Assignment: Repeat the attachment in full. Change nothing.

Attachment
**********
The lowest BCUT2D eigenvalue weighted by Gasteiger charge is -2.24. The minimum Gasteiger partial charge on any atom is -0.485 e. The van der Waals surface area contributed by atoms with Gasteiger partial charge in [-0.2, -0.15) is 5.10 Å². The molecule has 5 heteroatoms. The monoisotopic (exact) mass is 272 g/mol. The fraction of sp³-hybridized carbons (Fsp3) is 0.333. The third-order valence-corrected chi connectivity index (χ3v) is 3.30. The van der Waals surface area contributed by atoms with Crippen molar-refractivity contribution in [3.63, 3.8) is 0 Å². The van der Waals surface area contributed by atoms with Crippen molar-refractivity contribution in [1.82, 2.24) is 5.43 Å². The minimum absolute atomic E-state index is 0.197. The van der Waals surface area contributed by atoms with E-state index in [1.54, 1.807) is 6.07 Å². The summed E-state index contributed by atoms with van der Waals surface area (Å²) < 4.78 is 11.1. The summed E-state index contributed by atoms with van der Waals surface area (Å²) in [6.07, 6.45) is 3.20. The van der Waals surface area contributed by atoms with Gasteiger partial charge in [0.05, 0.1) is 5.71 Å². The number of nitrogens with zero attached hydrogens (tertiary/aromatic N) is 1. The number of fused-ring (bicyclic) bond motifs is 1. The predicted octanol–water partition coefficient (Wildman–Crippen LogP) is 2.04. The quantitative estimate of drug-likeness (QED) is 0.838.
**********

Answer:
The lowest BCUT2D eigenvalue weighted by Gasteiger charge is -2.24. The minimum Gasteiger partial charge on any atom is -0.485 e. The van der Waals surface area contributed by atoms with Gasteiger partial charge in [-0.2, -0.15) is 5.10 Å². The molecule has 5 heteroatoms. The monoisotopic (exact) mass is 272 g/mol. The fraction of sp³-hybridized carbons (Fsp3) is 0.333. The third-order valence-corrected chi connectivity index (χ3v) is 3.30. The van der Waals surface area contributed by atoms with Crippen molar-refractivity contribution in [3.63, 3.8) is 0 Å². The van der Waals surface area contributed by atoms with Crippen molar-refractivity contribution in [1.82, 2.24) is 5.43 Å². The minimum absolute atomic E-state index is 0.197. The van der Waals surface area contributed by atoms with E-state index in [1.54, 1.807) is 6.07 Å². The summed E-state index contributed by atoms with van der Waals surface area (Å²) < 4.78 is 11.1. The summed E-state index contributed by atoms with van der Waals surface area (Å²) in [6.07, 6.45) is 3.20. The van der Waals surface area contributed by atoms with Gasteiger partial charge in [0.05, 0.1) is 5.71 Å². The number of nitrogens with zero attached hydrogens (tertiary/aromatic N) is 1. The number of fused-ring (bicyclic) bond motifs is 1. The predicted octanol–water partition coefficient (Wildman–Crippen LogP) is 2.04. The quantitative estimate of drug-likeness (QED) is 0.838.